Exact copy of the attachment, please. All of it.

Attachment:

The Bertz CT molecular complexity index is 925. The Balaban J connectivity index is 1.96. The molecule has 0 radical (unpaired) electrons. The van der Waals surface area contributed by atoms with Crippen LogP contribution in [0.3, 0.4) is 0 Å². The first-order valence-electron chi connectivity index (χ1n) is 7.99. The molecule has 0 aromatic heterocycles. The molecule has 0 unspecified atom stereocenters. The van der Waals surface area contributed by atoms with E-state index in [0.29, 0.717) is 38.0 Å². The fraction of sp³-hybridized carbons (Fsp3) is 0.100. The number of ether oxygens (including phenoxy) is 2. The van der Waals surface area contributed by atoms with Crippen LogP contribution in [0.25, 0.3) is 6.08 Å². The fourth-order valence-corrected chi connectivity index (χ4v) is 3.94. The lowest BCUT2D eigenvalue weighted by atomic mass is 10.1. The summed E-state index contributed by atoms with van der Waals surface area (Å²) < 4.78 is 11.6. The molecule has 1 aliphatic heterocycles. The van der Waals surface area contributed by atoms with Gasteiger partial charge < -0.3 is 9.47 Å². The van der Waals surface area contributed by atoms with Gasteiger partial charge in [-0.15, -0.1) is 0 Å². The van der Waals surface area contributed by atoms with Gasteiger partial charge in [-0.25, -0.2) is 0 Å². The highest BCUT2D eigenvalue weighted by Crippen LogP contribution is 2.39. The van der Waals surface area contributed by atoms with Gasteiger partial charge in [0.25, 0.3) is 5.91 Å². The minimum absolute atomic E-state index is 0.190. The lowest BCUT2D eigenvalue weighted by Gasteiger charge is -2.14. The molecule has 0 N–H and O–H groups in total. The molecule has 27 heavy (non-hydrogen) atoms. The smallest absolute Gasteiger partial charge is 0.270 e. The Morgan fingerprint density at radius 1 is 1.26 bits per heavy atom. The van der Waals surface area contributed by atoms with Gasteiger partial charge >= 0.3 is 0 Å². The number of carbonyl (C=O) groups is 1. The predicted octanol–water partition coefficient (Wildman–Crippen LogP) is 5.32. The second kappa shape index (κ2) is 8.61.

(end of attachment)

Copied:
The Bertz CT molecular complexity index is 925. The Balaban J connectivity index is 1.96. The molecule has 0 radical (unpaired) electrons. The van der Waals surface area contributed by atoms with Crippen LogP contribution in [0.3, 0.4) is 0 Å². The first-order valence-electron chi connectivity index (χ1n) is 7.99. The molecule has 0 aromatic heterocycles. The molecule has 0 unspecified atom stereocenters. The van der Waals surface area contributed by atoms with E-state index in [0.29, 0.717) is 38.0 Å². The fraction of sp³-hybridized carbons (Fsp3) is 0.100. The number of ether oxygens (including phenoxy) is 2. The van der Waals surface area contributed by atoms with Crippen LogP contribution in [0.25, 0.3) is 6.08 Å². The fourth-order valence-corrected chi connectivity index (χ4v) is 3.94. The lowest BCUT2D eigenvalue weighted by atomic mass is 10.1. The summed E-state index contributed by atoms with van der Waals surface area (Å²) < 4.78 is 11.6. The molecule has 1 aliphatic heterocycles. The van der Waals surface area contributed by atoms with Gasteiger partial charge < -0.3 is 9.47 Å². The van der Waals surface area contributed by atoms with Gasteiger partial charge in [-0.15, -0.1) is 0 Å². The van der Waals surface area contributed by atoms with Gasteiger partial charge in [-0.25, -0.2) is 0 Å². The highest BCUT2D eigenvalue weighted by Crippen LogP contribution is 2.39. The van der Waals surface area contributed by atoms with Gasteiger partial charge in [0.25, 0.3) is 5.91 Å². The minimum absolute atomic E-state index is 0.190. The lowest BCUT2D eigenvalue weighted by Gasteiger charge is -2.14. The molecule has 0 N–H and O–H groups in total. The molecule has 27 heavy (non-hydrogen) atoms. The smallest absolute Gasteiger partial charge is 0.270 e. The Morgan fingerprint density at radius 1 is 1.26 bits per heavy atom. The van der Waals surface area contributed by atoms with Gasteiger partial charge >= 0.3 is 0 Å². The number of carbonyl (C=O) groups is 1. The predicted octanol–water partition coefficient (Wildman–Crippen LogP) is 5.32. The second kappa shape index (κ2) is 8.61.